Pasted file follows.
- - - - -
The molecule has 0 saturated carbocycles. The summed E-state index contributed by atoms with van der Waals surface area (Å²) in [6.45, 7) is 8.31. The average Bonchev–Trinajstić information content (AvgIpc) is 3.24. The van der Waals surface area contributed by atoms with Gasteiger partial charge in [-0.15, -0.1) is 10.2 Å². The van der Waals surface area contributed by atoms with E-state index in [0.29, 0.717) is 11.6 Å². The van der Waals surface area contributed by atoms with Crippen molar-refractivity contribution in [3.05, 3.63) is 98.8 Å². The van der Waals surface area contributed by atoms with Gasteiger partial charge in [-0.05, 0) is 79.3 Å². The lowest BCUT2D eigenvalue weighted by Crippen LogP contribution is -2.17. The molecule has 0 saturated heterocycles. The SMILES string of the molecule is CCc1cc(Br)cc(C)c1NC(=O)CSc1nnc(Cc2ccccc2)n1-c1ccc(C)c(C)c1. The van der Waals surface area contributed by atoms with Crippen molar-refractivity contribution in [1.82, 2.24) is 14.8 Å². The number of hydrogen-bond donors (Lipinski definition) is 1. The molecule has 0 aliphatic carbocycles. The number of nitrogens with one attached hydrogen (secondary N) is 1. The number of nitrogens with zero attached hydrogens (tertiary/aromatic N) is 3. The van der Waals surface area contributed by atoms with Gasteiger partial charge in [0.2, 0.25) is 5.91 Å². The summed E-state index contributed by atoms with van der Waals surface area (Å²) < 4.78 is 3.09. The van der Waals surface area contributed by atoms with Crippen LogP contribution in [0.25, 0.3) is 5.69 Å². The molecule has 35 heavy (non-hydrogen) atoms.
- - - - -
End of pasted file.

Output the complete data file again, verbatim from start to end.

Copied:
The molecule has 0 saturated carbocycles. The summed E-state index contributed by atoms with van der Waals surface area (Å²) in [6.45, 7) is 8.31. The average Bonchev–Trinajstić information content (AvgIpc) is 3.24. The van der Waals surface area contributed by atoms with Gasteiger partial charge in [-0.15, -0.1) is 10.2 Å². The van der Waals surface area contributed by atoms with E-state index in [0.29, 0.717) is 11.6 Å². The van der Waals surface area contributed by atoms with Crippen molar-refractivity contribution in [3.05, 3.63) is 98.8 Å². The van der Waals surface area contributed by atoms with Gasteiger partial charge in [-0.05, 0) is 79.3 Å². The lowest BCUT2D eigenvalue weighted by Crippen LogP contribution is -2.17. The molecule has 0 saturated heterocycles. The SMILES string of the molecule is CCc1cc(Br)cc(C)c1NC(=O)CSc1nnc(Cc2ccccc2)n1-c1ccc(C)c(C)c1. The van der Waals surface area contributed by atoms with Crippen molar-refractivity contribution in [1.82, 2.24) is 14.8 Å². The number of hydrogen-bond donors (Lipinski definition) is 1. The molecule has 0 aliphatic carbocycles. The number of nitrogens with one attached hydrogen (secondary N) is 1. The number of nitrogens with zero attached hydrogens (tertiary/aromatic N) is 3. The van der Waals surface area contributed by atoms with Gasteiger partial charge in [0.2, 0.25) is 5.91 Å². The summed E-state index contributed by atoms with van der Waals surface area (Å²) < 4.78 is 3.09. The van der Waals surface area contributed by atoms with Crippen LogP contribution in [0.25, 0.3) is 5.69 Å². The molecule has 35 heavy (non-hydrogen) atoms.